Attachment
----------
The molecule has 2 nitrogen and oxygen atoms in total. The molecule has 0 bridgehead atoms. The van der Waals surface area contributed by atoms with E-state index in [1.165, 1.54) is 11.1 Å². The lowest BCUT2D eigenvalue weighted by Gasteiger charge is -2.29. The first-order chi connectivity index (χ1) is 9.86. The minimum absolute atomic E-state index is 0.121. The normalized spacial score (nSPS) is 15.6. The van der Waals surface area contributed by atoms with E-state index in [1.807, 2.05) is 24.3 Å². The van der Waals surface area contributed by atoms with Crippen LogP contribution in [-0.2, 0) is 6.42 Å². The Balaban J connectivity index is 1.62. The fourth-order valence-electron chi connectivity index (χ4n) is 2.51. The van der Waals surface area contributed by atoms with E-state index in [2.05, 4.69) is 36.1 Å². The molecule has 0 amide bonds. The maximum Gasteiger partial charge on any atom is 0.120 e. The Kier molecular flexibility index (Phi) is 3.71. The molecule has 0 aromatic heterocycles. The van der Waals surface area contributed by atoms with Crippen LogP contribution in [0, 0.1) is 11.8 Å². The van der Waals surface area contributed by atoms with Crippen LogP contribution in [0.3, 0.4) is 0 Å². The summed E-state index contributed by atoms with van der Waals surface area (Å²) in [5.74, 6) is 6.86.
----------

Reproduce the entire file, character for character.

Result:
The molecule has 2 nitrogen and oxygen atoms in total. The molecule has 0 bridgehead atoms. The van der Waals surface area contributed by atoms with E-state index in [1.165, 1.54) is 11.1 Å². The lowest BCUT2D eigenvalue weighted by Gasteiger charge is -2.29. The first-order chi connectivity index (χ1) is 9.86. The minimum absolute atomic E-state index is 0.121. The normalized spacial score (nSPS) is 15.6. The van der Waals surface area contributed by atoms with E-state index in [1.807, 2.05) is 24.3 Å². The van der Waals surface area contributed by atoms with Crippen LogP contribution in [-0.2, 0) is 6.42 Å². The Balaban J connectivity index is 1.62. The fourth-order valence-electron chi connectivity index (χ4n) is 2.51. The van der Waals surface area contributed by atoms with E-state index in [2.05, 4.69) is 36.1 Å². The molecule has 0 amide bonds. The maximum Gasteiger partial charge on any atom is 0.120 e. The Kier molecular flexibility index (Phi) is 3.71. The molecule has 0 aromatic heterocycles. The van der Waals surface area contributed by atoms with Crippen LogP contribution in [0, 0.1) is 11.8 Å². The van der Waals surface area contributed by atoms with Crippen LogP contribution in [0.3, 0.4) is 0 Å². The summed E-state index contributed by atoms with van der Waals surface area (Å²) in [5.74, 6) is 6.86.